Flat feet are a common condition of the foot that does not have an arch or some elevation in the middle of the forefoot. They can develop in people of all ages and genders. Flat feet can result in tired feet as well as foot and ankle pain. Feet can swell and the Achilles tendon can get damaged from excessive pressure on the foot. Bunions can also form. Flat feet can be a result of ill-fitting shoes, wearing the wrong types of shoes for too long, swollen feet, gait changes, genetics, obesity, and certain medical conditions like rheumatoid arthritis. If you put your feet on the ground and they are flush with the floor, you likely have flat feet. If you have foot pain or want to prevent problems that can occur from flat feet, see a podiatrist who can help with shoe suggestions, orthotics, and other treatment options.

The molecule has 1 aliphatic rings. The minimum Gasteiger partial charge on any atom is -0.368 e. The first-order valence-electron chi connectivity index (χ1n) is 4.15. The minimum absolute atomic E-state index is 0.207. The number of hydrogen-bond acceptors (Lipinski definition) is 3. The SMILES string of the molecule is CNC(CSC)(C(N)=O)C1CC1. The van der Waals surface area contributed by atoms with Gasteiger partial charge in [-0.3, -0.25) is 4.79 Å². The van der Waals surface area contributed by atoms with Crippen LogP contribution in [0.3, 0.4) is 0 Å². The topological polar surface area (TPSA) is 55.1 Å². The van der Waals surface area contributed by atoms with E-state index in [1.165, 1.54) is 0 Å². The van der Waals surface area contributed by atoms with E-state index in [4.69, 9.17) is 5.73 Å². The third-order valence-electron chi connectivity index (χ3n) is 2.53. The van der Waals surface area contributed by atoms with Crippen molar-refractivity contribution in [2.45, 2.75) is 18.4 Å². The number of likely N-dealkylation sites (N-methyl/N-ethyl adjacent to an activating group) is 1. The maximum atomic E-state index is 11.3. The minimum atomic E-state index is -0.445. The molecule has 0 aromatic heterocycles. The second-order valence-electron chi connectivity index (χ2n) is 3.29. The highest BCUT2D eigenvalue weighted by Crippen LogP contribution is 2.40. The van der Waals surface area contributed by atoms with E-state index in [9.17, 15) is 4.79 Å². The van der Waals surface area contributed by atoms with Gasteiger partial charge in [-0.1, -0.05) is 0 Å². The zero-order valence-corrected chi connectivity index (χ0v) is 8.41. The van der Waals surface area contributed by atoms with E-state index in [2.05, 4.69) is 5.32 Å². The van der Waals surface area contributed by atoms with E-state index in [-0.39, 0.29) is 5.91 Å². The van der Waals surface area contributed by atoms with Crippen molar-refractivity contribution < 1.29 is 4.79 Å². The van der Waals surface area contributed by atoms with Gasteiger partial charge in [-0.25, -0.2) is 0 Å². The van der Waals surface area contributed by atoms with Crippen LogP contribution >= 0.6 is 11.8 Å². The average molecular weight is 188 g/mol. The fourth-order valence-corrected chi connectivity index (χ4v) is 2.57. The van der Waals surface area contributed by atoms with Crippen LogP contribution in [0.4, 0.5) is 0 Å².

What Are Flat Feet?
Flatfoot is a condition in which the arch of the foot is depressed and the sole of the foot is almost completely in contact with the ground. About 20-30% of the population generally has flat feet because their arches never formed during growth.
Conditions & Problems:
Having flat feet makes it difficult to run or walk because of the stress placed on the ankles.
Alignment – The general alignment of your legs can be disrupted, because the ankles move inward which can cause major discomfort.
Knees – If you have complications with your knees, flat feet can be a contributor to arthritis in that area.
- Pain around the heel or arch area
- Trouble standing on the tip toe
- Swelling around the inside of the ankle
- Flat look to one or both feet
- Having your shoes feel uneven when worn
If you are experiencing pain and stress on the foot you may weaken the posterior tibial tendon, which runs around the inside of the ankle.